Van H. Vu

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Van H. Vu (Vietnamese: Vũ Hà Văn) is a Vietnamese mathematician, Percey F. Smith Professor of Mathematics at Yale University.[1]

Education and career[edit]

Vu was born in Hanoi (Vietnam) in 1970. He went to special math classes for gifted children at Chu Van An and Hanoi-Amsterdam high schools. In 1987, he went to Hungary for his undergraduate studies, and obtained his M. Sc in mathematics at the Eötvös University, Budapest, in 1994. His thesis supervisor was Tamás Szőnyi. He received his Ph.D. at Yale University, in 1998 under the direction of László Lovász.[1][2] He worked as a postdoc at IAS and Microsoft Research (1998-2001). He joined the University of California, San Diego as an assistant professor in 2001 and was promoted to full professor in 2005. In Fall 2005, he moved to Rutgers University and stayed there until he joined Yale in Fall 2011. Vu was a member at IAS on three occasions (1998, 2005, 2007), the last time (2007) as the leader of the special program Arithmetic Combinatorics.[1]

Contributions[edit]

In his PhD thesis, Vu, together with Kim, developed a theory for concentration of measure of polynomials (and non-Lipschitz functions in general). Later, as an application, he established a refinement of Waring's problem.

In 2003, Vu and Szemeredi solved the Erdos-Folkman problem, answering the following question: How dense a set of positive integers should be so every sufficiently large integer can be represented as a subsum?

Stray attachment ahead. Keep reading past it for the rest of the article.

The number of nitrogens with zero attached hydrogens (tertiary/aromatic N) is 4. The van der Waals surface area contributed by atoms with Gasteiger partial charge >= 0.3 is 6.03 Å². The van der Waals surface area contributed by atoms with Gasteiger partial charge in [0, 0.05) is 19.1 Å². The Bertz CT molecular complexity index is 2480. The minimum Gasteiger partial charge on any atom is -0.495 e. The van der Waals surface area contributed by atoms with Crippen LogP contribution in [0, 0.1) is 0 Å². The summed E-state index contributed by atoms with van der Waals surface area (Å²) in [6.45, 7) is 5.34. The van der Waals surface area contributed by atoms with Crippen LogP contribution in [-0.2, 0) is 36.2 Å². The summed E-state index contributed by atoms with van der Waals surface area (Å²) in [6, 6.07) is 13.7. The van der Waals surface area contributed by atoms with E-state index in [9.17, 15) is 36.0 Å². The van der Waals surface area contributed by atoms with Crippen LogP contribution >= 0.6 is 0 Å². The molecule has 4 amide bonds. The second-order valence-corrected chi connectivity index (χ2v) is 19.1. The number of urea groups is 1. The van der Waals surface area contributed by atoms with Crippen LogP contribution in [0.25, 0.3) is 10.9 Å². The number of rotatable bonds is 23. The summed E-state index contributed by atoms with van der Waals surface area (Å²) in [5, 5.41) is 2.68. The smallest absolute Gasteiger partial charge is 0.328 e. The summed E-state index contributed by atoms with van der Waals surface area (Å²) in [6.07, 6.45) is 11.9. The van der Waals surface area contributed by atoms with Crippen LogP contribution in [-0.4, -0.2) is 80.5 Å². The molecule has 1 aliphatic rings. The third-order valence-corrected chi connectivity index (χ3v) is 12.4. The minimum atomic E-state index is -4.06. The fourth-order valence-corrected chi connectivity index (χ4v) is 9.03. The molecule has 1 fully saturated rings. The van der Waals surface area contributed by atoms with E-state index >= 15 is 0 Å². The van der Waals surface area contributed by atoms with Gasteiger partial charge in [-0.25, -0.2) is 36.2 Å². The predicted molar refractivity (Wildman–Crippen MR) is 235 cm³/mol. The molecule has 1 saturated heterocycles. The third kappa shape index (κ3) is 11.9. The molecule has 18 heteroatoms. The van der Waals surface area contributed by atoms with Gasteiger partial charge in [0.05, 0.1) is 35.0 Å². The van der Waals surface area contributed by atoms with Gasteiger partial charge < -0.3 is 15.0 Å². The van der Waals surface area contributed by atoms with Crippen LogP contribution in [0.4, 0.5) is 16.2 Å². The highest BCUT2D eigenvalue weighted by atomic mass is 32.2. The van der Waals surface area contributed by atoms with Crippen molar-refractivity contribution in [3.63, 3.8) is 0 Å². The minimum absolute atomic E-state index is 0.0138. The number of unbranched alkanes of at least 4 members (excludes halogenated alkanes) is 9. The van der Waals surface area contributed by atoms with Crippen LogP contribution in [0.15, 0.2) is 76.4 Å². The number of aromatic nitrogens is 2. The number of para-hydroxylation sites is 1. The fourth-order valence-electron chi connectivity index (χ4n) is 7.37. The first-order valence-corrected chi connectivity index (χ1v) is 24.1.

In 2006, with Tao and Vu published their book "Additive Combinatorics.” Together, they developed the Inverse Littlewood-Offord theory for anti-concentration.

In 2007, with Johansson and Kahn, Vu solved the Shamir conjecture in random graph theory. Among others, they established the sharp threshold for the existence of a perfect matching in a random hypergraph.

In 2010, Terence Tao and Vu solved the circular law conjecture in random matrix theory, which established the non-Hermitian version of Wigner semi-circle law.

In 2011, they proved the "four moment" theorem, establishing universality of local law of eigenvalues of random matrices. Similar results were obtained around the same time by László Erdös, Horng-Tzer Yau, and Jun Yin; https://en.wikipedia.org/wiki/Terence_Tao#Random_matrices

Awards and honors[edit]

As a junior researcher, Vu was a recipient of an NSF Career Award and a Sloan fellowship.

In 2008 he was awarded the Pólya Prize of the Society for Industrial and Applied Mathematics for his work on concentration of measure.[3]

In 2012, Vu was awarded the Fulkerson Prize (jointly with Anders Johansson and Jeff Kahn) for the solution of Shamir problem. Also in 2012, he became a fellow of the American Mathematical Society.[4] In the same year, he was a Medallion lecturer at the 8th World congress in Probability and Statistics, Istanbul.

In 2014, he was an invited speaker at the ICM (Seoul). In 2020, he became a fellow of the Institute of Mathematical Statistics.

By Mathscinet statistics (as in 2022), he ranks third among the most cited mathematicians with PhD in 1998 (behind E. Candes and C. Villani) https://mathcitations.github.io/

References[edit]

  1. ^ a b c CV Archived 2014-03-09 at the Wayback Machine from Vu's web site
  2. ^ Van Vu at the Mathematics Genealogy Project.
  3. ^ Pólya Prize, SIAM.
  4. ^ List of Fellows of the American Mathematical Society, retrieved 2013-08-29.

External links[edit]